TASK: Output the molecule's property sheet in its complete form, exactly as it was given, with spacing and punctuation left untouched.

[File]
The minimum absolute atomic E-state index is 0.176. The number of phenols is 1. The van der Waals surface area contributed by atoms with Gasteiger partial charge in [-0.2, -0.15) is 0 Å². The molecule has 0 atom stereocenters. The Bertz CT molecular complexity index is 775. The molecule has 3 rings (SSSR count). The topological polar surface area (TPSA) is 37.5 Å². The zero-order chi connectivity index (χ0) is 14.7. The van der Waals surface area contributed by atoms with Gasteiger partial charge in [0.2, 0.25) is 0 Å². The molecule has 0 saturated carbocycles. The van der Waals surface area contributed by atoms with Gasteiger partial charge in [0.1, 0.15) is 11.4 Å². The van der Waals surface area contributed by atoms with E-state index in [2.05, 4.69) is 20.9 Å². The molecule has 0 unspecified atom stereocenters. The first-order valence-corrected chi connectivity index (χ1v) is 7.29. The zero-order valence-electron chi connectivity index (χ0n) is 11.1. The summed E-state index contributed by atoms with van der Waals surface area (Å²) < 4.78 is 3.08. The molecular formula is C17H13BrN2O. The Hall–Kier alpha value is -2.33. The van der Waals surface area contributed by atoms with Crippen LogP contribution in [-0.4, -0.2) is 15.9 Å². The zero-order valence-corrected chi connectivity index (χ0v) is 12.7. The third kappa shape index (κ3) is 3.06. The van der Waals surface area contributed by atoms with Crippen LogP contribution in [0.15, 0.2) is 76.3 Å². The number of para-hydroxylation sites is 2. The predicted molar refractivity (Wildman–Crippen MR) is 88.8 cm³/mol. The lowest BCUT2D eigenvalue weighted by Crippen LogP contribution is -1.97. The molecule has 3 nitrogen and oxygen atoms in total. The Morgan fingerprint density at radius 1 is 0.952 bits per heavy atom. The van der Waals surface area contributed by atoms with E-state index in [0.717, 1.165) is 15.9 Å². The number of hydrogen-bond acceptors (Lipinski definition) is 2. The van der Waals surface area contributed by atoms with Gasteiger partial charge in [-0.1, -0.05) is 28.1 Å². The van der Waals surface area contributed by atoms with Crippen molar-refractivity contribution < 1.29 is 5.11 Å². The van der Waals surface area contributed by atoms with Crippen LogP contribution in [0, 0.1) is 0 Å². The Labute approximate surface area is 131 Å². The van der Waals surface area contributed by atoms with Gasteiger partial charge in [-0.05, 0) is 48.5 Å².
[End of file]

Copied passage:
The minimum absolute atomic E-state index is 0.176. The number of phenols is 1. The van der Waals surface area contributed by atoms with Gasteiger partial charge in [-0.2, -0.15) is 0 Å². The molecule has 0 atom stereocenters. The Bertz CT molecular complexity index is 775. The molecule has 3 rings (SSSR count). The topological polar surface area (TPSA) is 37.5 Å². The zero-order chi connectivity index (χ0) is 14.7. The van der Waals surface area contributed by atoms with Gasteiger partial charge in [0.2, 0.25) is 0 Å². The molecule has 0 saturated carbocycles. The van der Waals surface area contributed by atoms with Gasteiger partial charge in [0.1, 0.15) is 11.4 Å². The van der Waals surface area contributed by atoms with E-state index in [2.05, 4.69) is 20.9 Å². The molecule has 0 unspecified atom stereocenters. The first-order valence-corrected chi connectivity index (χ1v) is 7.29. The zero-order valence-electron chi connectivity index (χ0n) is 11.1. The summed E-state index contributed by atoms with van der Waals surface area (Å²) < 4.78 is 3.08. The molecular formula is C17H13BrN2O. The Hall–Kier alpha value is -2.33. The van der Waals surface area contributed by atoms with Crippen LogP contribution in [-0.4, -0.2) is 15.9 Å². The zero-order valence-corrected chi connectivity index (χ0v) is 12.7. The third kappa shape index (κ3) is 3.06. The van der Waals surface area contributed by atoms with Crippen LogP contribution in [0.15, 0.2) is 76.3 Å². The number of para-hydroxylation sites is 2. The predicted molar refractivity (Wildman–Crippen MR) is 88.8 cm³/mol. The lowest BCUT2D eigenvalue weighted by Crippen LogP contribution is -1.97. The molecule has 3 nitrogen and oxygen atoms in total. The Morgan fingerprint density at radius 1 is 0.952 bits per heavy atom. The van der Waals surface area contributed by atoms with E-state index in [0.717, 1.165) is 15.9 Å². The number of hydrogen-bond acceptors (Lipinski definition) is 2. The van der Waals surface area contributed by atoms with Gasteiger partial charge in [-0.1, -0.05) is 28.1 Å². The van der Waals surface area contributed by atoms with Crippen molar-refractivity contribution < 1.29 is 5.11 Å². The van der Waals surface area contributed by atoms with Crippen LogP contribution in [0, 0.1) is 0 Å². The Labute approximate surface area is 131 Å². The van der Waals surface area contributed by atoms with Gasteiger partial charge in [-0.05, 0) is 48.5 Å².